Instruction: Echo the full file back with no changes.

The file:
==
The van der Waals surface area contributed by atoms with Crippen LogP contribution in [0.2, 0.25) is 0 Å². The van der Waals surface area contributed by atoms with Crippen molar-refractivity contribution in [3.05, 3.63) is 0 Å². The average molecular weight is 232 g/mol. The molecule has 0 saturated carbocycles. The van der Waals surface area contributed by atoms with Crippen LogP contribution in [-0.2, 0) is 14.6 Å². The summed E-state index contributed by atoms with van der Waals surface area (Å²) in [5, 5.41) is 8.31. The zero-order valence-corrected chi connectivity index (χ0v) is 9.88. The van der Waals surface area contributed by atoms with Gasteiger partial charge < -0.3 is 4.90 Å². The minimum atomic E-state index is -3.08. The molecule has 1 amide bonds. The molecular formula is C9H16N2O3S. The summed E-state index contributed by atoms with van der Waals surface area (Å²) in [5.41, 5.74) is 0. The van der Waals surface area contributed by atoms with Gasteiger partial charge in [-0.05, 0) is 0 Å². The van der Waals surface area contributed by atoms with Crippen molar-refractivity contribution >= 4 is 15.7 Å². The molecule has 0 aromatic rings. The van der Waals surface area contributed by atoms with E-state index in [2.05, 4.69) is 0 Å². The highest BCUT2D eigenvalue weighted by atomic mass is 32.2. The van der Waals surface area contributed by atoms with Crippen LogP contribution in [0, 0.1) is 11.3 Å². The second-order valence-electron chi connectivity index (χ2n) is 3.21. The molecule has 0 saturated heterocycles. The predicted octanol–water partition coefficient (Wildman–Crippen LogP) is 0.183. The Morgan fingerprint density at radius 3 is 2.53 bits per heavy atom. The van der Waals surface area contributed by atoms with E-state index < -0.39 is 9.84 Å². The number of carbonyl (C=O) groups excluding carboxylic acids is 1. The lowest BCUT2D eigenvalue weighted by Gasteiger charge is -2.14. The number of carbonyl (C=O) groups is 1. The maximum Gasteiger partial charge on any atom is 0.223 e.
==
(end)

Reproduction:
The van der Waals surface area contributed by atoms with Crippen LogP contribution in [0.2, 0.25) is 0 Å². The van der Waals surface area contributed by atoms with Crippen molar-refractivity contribution in [3.05, 3.63) is 0 Å². The average molecular weight is 232 g/mol. The molecule has 0 saturated carbocycles. The van der Waals surface area contributed by atoms with Crippen LogP contribution in [-0.2, 0) is 14.6 Å². The summed E-state index contributed by atoms with van der Waals surface area (Å²) in [5, 5.41) is 8.31. The zero-order valence-corrected chi connectivity index (χ0v) is 9.88. The van der Waals surface area contributed by atoms with Gasteiger partial charge < -0.3 is 4.90 Å². The minimum atomic E-state index is -3.08. The molecule has 1 amide bonds. The molecular formula is C9H16N2O3S. The summed E-state index contributed by atoms with van der Waals surface area (Å²) in [5.41, 5.74) is 0. The van der Waals surface area contributed by atoms with Gasteiger partial charge in [-0.05, 0) is 0 Å². The van der Waals surface area contributed by atoms with Crippen molar-refractivity contribution >= 4 is 15.7 Å². The molecule has 0 aromatic rings. The van der Waals surface area contributed by atoms with E-state index in [2.05, 4.69) is 0 Å². The highest BCUT2D eigenvalue weighted by atomic mass is 32.2. The van der Waals surface area contributed by atoms with Crippen LogP contribution in [0, 0.1) is 11.3 Å². The second-order valence-electron chi connectivity index (χ2n) is 3.21. The molecule has 0 saturated heterocycles. The predicted octanol–water partition coefficient (Wildman–Crippen LogP) is 0.183. The Morgan fingerprint density at radius 3 is 2.53 bits per heavy atom. The van der Waals surface area contributed by atoms with E-state index < -0.39 is 9.84 Å². The number of carbonyl (C=O) groups excluding carboxylic acids is 1. The lowest BCUT2D eigenvalue weighted by Gasteiger charge is -2.14. The number of carbonyl (C=O) groups is 1. The maximum Gasteiger partial charge on any atom is 0.223 e.